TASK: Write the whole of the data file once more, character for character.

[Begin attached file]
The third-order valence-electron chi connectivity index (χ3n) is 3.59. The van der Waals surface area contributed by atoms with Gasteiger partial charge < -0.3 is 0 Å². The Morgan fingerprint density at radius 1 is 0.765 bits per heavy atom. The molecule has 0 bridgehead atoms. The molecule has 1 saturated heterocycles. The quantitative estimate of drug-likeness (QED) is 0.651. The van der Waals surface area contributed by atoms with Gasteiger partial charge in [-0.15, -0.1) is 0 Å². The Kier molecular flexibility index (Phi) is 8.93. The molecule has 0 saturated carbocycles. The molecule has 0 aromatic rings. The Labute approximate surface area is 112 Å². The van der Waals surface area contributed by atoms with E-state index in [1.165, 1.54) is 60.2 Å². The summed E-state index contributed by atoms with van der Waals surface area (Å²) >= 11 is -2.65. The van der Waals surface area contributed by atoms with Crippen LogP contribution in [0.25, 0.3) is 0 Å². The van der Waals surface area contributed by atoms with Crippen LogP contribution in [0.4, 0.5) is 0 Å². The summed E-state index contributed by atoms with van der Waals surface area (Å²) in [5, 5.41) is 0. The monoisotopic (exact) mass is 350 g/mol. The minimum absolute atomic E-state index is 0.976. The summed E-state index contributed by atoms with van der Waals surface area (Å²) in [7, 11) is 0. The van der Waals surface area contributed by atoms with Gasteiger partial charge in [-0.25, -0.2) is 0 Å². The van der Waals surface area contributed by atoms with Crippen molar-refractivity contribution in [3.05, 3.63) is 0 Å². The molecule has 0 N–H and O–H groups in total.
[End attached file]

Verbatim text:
The third-order valence-electron chi connectivity index (χ3n) is 3.59. The van der Waals surface area contributed by atoms with Gasteiger partial charge < -0.3 is 0 Å². The Morgan fingerprint density at radius 1 is 0.765 bits per heavy atom. The molecule has 0 bridgehead atoms. The molecule has 1 saturated heterocycles. The quantitative estimate of drug-likeness (QED) is 0.651. The van der Waals surface area contributed by atoms with Gasteiger partial charge in [-0.15, -0.1) is 0 Å². The Kier molecular flexibility index (Phi) is 8.93. The molecule has 0 saturated carbocycles. The molecule has 0 aromatic rings. The Labute approximate surface area is 112 Å². The van der Waals surface area contributed by atoms with E-state index in [1.165, 1.54) is 60.2 Å². The summed E-state index contributed by atoms with van der Waals surface area (Å²) >= 11 is -2.65. The van der Waals surface area contributed by atoms with Crippen LogP contribution in [0.25, 0.3) is 0 Å². The van der Waals surface area contributed by atoms with Crippen LogP contribution in [0.4, 0.5) is 0 Å². The summed E-state index contributed by atoms with van der Waals surface area (Å²) in [5, 5.41) is 0. The monoisotopic (exact) mass is 350 g/mol. The minimum absolute atomic E-state index is 0.976. The summed E-state index contributed by atoms with van der Waals surface area (Å²) in [7, 11) is 0. The van der Waals surface area contributed by atoms with Gasteiger partial charge in [-0.25, -0.2) is 0 Å². The van der Waals surface area contributed by atoms with Crippen molar-refractivity contribution in [3.05, 3.63) is 0 Å². The molecule has 0 N–H and O–H groups in total.